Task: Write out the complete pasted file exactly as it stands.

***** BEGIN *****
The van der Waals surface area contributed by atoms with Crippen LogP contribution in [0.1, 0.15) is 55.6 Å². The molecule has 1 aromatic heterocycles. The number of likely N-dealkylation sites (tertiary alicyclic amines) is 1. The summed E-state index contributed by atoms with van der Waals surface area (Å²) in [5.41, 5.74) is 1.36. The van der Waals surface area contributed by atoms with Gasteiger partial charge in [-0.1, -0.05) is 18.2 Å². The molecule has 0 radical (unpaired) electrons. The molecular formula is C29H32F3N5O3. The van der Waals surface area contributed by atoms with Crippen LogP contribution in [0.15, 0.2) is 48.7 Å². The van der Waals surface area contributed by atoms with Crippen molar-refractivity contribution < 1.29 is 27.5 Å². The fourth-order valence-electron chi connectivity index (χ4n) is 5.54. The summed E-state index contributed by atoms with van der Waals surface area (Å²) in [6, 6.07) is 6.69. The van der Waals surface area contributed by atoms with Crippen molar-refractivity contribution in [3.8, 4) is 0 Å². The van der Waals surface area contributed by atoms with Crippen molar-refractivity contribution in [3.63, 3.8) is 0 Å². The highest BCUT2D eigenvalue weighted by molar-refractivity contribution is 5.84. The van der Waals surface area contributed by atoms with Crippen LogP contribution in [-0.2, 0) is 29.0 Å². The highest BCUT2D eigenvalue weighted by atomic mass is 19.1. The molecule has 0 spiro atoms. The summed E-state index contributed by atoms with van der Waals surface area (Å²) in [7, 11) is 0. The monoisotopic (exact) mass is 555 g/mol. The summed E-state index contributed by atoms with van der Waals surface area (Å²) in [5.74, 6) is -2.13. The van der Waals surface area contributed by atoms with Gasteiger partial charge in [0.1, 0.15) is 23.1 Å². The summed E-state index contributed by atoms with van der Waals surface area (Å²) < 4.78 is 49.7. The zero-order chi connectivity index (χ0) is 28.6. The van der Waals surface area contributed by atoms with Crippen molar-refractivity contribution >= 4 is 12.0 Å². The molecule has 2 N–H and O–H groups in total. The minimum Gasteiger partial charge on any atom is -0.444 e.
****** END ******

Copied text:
The van der Waals surface area contributed by atoms with Crippen LogP contribution in [0.1, 0.15) is 55.6 Å². The molecule has 1 aromatic heterocycles. The number of likely N-dealkylation sites (tertiary alicyclic amines) is 1. The summed E-state index contributed by atoms with van der Waals surface area (Å²) in [5.41, 5.74) is 1.36. The van der Waals surface area contributed by atoms with Gasteiger partial charge in [-0.1, -0.05) is 18.2 Å². The molecule has 0 radical (unpaired) electrons. The molecular formula is C29H32F3N5O3. The van der Waals surface area contributed by atoms with Crippen LogP contribution in [0.15, 0.2) is 48.7 Å². The van der Waals surface area contributed by atoms with Crippen molar-refractivity contribution < 1.29 is 27.5 Å². The fourth-order valence-electron chi connectivity index (χ4n) is 5.54. The summed E-state index contributed by atoms with van der Waals surface area (Å²) in [6, 6.07) is 6.69. The van der Waals surface area contributed by atoms with Crippen molar-refractivity contribution in [3.8, 4) is 0 Å². The van der Waals surface area contributed by atoms with Crippen molar-refractivity contribution in [3.63, 3.8) is 0 Å². The highest BCUT2D eigenvalue weighted by molar-refractivity contribution is 5.84. The van der Waals surface area contributed by atoms with Crippen LogP contribution in [-0.2, 0) is 29.0 Å². The highest BCUT2D eigenvalue weighted by atomic mass is 19.1. The molecule has 0 spiro atoms. The summed E-state index contributed by atoms with van der Waals surface area (Å²) in [7, 11) is 0. The monoisotopic (exact) mass is 555 g/mol. The summed E-state index contributed by atoms with van der Waals surface area (Å²) in [5.74, 6) is -2.13. The van der Waals surface area contributed by atoms with Gasteiger partial charge in [0.1, 0.15) is 23.1 Å². The summed E-state index contributed by atoms with van der Waals surface area (Å²) < 4.78 is 49.7. The zero-order chi connectivity index (χ0) is 28.6. The van der Waals surface area contributed by atoms with Crippen molar-refractivity contribution >= 4 is 12.0 Å². The molecule has 2 N–H and O–H groups in total. The minimum Gasteiger partial charge on any atom is -0.444 e.